HOUSTON - Seven astronauts are just onemonth away from rocketing towards the International SpaceStation (ISS) aboard NASA'sDiscovery orbiterand are eagerly awaiting their orbital construction mission.
"We areready to go," said veteranastronaut Mark Polansky, commander of Discovery's STS-116 mission, in apress briefing here at NASA's Johnson Space Center.
Polanskyand his STS-116 crew are setto launch towards the ISS on Dec. 7 at 9:35:42 p.m. EDT (0235:42 Dec. 8GMT) to deliver a new piece of the ISS, rewire the orbital laboratory'selectrical grid and activate the station's primary cooling system.
JoiningPolansky on the planned 12-day mission is a diverse crew that includes shuttlepilot WilliamOefelein--Alaska's first astronaut--and mission specialists RobertCurbeam, NicholasPatrick, JoanHigginbotham, SunitaWilliams and European Space Agency astronaut ChristerFuglesang, Sweden's first spaceflyer. While all seven have spent yearstraining for spaceflight, only Polansky and Curbeam--who flew together during NASA'sSTS-98 mission to deliver the space station's U.S. Destiny laboratory--havespent any time in Earth orbit.
"I can'twait to see the smiles on the faces of five people being on orbit for the firsttime," Polansky said, adding that the mission has been a longtime coming forrookies like Fuglesang, who joined the ESA astronaut ranks in 1992. "There arepeople who have waited a very long time."
The STS-116mission will mark NASA's third shuttle flight of 2006--the second this yeardedicated to ISSconstruction--and is the first mission since the 2003 Columbia accidentscheduled to launch at night. NASA's first three post-Columbia accidentmissions each launched in daylight to allow a clear view of any debris shed byshuttle external tanks.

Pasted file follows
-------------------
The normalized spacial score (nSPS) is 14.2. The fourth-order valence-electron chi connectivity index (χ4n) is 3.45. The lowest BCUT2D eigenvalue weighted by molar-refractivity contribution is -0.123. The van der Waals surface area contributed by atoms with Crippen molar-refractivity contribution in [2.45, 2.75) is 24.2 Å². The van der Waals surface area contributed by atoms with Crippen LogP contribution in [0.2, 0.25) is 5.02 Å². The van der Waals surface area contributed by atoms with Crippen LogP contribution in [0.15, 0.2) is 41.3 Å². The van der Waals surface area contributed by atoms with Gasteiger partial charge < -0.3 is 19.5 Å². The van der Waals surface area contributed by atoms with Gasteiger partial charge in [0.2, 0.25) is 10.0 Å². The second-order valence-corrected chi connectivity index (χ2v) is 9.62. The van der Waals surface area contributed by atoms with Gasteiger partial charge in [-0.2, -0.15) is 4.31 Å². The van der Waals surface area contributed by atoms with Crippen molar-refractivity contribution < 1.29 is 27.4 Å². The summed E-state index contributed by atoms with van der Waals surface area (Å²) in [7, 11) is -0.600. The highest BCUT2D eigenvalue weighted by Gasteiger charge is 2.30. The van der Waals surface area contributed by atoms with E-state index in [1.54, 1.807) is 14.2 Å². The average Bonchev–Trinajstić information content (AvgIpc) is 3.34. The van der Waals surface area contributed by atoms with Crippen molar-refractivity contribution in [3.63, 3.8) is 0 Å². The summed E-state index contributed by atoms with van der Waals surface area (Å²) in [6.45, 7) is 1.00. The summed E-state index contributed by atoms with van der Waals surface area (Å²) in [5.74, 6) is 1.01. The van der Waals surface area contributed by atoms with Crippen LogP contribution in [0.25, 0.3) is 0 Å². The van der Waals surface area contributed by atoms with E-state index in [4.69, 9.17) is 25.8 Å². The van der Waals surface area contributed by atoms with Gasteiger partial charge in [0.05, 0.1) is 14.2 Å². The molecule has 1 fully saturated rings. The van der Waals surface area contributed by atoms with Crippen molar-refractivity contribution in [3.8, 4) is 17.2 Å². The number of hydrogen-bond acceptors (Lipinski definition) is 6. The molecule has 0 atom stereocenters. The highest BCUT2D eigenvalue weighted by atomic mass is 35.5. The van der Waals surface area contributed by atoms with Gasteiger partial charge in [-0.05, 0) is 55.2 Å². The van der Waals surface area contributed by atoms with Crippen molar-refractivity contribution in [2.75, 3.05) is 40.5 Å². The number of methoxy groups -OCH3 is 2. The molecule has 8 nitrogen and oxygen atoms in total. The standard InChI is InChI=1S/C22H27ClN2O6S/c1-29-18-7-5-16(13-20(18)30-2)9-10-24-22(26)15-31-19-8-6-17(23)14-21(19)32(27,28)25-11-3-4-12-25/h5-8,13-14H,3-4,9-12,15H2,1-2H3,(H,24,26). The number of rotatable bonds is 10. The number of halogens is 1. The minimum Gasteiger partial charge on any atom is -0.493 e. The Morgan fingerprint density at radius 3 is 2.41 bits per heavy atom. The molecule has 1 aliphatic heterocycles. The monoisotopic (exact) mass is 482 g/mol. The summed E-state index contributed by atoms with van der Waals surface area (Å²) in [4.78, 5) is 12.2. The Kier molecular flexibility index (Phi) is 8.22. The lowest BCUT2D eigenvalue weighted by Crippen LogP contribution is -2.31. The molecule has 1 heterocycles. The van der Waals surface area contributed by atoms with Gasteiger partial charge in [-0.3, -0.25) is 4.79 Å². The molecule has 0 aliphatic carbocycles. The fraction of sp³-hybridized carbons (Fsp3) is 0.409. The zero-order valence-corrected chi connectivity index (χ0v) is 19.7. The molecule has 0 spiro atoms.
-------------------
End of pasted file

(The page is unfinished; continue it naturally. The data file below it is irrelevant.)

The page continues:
But afterNASA's successful summer daylight launches of Discovery and Atlantis during theSTS-121and STS-115missions, respectively, with acceptable fuel tank performances, the spaceagency and its astronauts are again ready to press ahead with night spaceshots. In-flight orbiter heatshield inspections are now standard, lending more confidence to NASA'sability to detect any shuttle damage that may occur from debris shed during a nightlaunch, mission managers said.
"Day,night, dusk or dawn, it just doesn't matter to a flight engineer," saidCurbeam, who will aid Polansky and Oefelein during the eight and a half minute launch intospace. "All that matters to me is that the gauges are lit well enough to seewhere they are."
Curbeam andseveral other STS-116 crewmembers originally expected to launch their missionin mid-2003, but were delayed following the loss of Columbia and its seven-astronaut crew. Sincethen, NASA has made extensive shuttle and fuel tank safety enhancements andlaunched three orbiter flights since its STS-114 return to flight in 2005. Thespace agency plans at least 14 more orbiter flights to complete the ISS bySeptember 2010, when it plans to retire its three-orbiter fleet.
"I don'tever consider it business as usual. What we do is very hard, it's difficult,"said Higginbotham, who has waited about 10 years for her first spaceflight."But it is good to see us back launching shuttles more routinely than we havefor the last two years."
No lessthan three spacewalks are planned during STS-116, during which spacewalkerswill help install a new Port 5 truss spacer segment to the portside end of theISS, plug the outpost into its primary electrical grid and activate a longdormant cooling system. The astronauts are also hauling a series of spare partsand other cargo to the ISS inside Discovery's cargo bay.
Discoveryis also ferrying Williams, who will work alongside Curbeam in the third STS-116spacewalk, to the ISS, where she will relieve Expedition 14 flight engineerThomas Reiter and take his place as a member of the station's crew. She willjoin Expedition 14 commander Michael Lopez-Alegria and flight engineerTyurin--who arrived at the ISS in September--than stay on as part of thestation's Expedition 15 mission.
"I reallywish they could all stay with me up there," Williams said of her STS-116crewmates. "But we'll be in touch."
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